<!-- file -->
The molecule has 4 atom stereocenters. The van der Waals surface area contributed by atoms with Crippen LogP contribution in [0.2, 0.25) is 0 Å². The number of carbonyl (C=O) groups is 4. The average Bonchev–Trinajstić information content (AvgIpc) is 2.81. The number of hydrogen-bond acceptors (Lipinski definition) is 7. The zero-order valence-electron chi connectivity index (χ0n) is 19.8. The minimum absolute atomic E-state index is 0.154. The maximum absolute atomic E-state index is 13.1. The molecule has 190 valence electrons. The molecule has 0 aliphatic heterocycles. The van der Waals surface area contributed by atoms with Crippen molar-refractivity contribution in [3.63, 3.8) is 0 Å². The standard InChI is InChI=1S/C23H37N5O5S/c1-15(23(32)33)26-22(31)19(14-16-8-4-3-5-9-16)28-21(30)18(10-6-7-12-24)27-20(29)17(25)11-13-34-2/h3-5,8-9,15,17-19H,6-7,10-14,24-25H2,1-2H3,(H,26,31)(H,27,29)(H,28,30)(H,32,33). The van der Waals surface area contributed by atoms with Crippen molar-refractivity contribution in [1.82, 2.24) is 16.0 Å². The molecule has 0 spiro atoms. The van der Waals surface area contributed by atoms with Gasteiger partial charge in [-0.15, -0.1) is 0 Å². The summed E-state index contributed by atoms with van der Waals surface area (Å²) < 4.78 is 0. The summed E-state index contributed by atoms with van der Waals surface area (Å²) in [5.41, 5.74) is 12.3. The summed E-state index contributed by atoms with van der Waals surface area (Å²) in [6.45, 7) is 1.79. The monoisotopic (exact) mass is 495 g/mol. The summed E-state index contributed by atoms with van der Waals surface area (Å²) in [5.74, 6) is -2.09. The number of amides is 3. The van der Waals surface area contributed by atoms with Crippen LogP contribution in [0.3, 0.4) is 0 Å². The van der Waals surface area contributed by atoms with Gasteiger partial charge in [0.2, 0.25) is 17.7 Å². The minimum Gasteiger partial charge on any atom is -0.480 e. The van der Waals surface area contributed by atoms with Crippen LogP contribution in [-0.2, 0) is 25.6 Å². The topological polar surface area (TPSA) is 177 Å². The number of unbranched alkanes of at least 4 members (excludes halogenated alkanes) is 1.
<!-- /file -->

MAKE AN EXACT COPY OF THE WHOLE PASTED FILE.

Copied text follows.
The molecule has 4 atom stereocenters. The van der Waals surface area contributed by atoms with Crippen LogP contribution in [0.2, 0.25) is 0 Å². The number of carbonyl (C=O) groups is 4. The average Bonchev–Trinajstić information content (AvgIpc) is 2.81. The number of hydrogen-bond acceptors (Lipinski definition) is 7. The zero-order valence-electron chi connectivity index (χ0n) is 19.8. The minimum absolute atomic E-state index is 0.154. The maximum absolute atomic E-state index is 13.1. The molecule has 190 valence electrons. The molecule has 0 aliphatic heterocycles. The van der Waals surface area contributed by atoms with Crippen molar-refractivity contribution in [3.63, 3.8) is 0 Å². The standard InChI is InChI=1S/C23H37N5O5S/c1-15(23(32)33)26-22(31)19(14-16-8-4-3-5-9-16)28-21(30)18(10-6-7-12-24)27-20(29)17(25)11-13-34-2/h3-5,8-9,15,17-19H,6-7,10-14,24-25H2,1-2H3,(H,26,31)(H,27,29)(H,28,30)(H,32,33). The van der Waals surface area contributed by atoms with Crippen molar-refractivity contribution in [1.82, 2.24) is 16.0 Å². The molecule has 0 spiro atoms. The van der Waals surface area contributed by atoms with Gasteiger partial charge in [-0.15, -0.1) is 0 Å². The summed E-state index contributed by atoms with van der Waals surface area (Å²) < 4.78 is 0. The summed E-state index contributed by atoms with van der Waals surface area (Å²) in [5.41, 5.74) is 12.3. The summed E-state index contributed by atoms with van der Waals surface area (Å²) in [6.45, 7) is 1.79. The monoisotopic (exact) mass is 495 g/mol. The summed E-state index contributed by atoms with van der Waals surface area (Å²) in [5.74, 6) is -2.09. The number of amides is 3. The van der Waals surface area contributed by atoms with Crippen LogP contribution in [0.3, 0.4) is 0 Å². The van der Waals surface area contributed by atoms with Gasteiger partial charge in [0.2, 0.25) is 17.7 Å². The minimum Gasteiger partial charge on any atom is -0.480 e. The van der Waals surface area contributed by atoms with Crippen LogP contribution in [-0.2, 0) is 25.6 Å². The topological polar surface area (TPSA) is 177 Å². The number of unbranched alkanes of at least 4 members (excludes halogenated alkanes) is 1.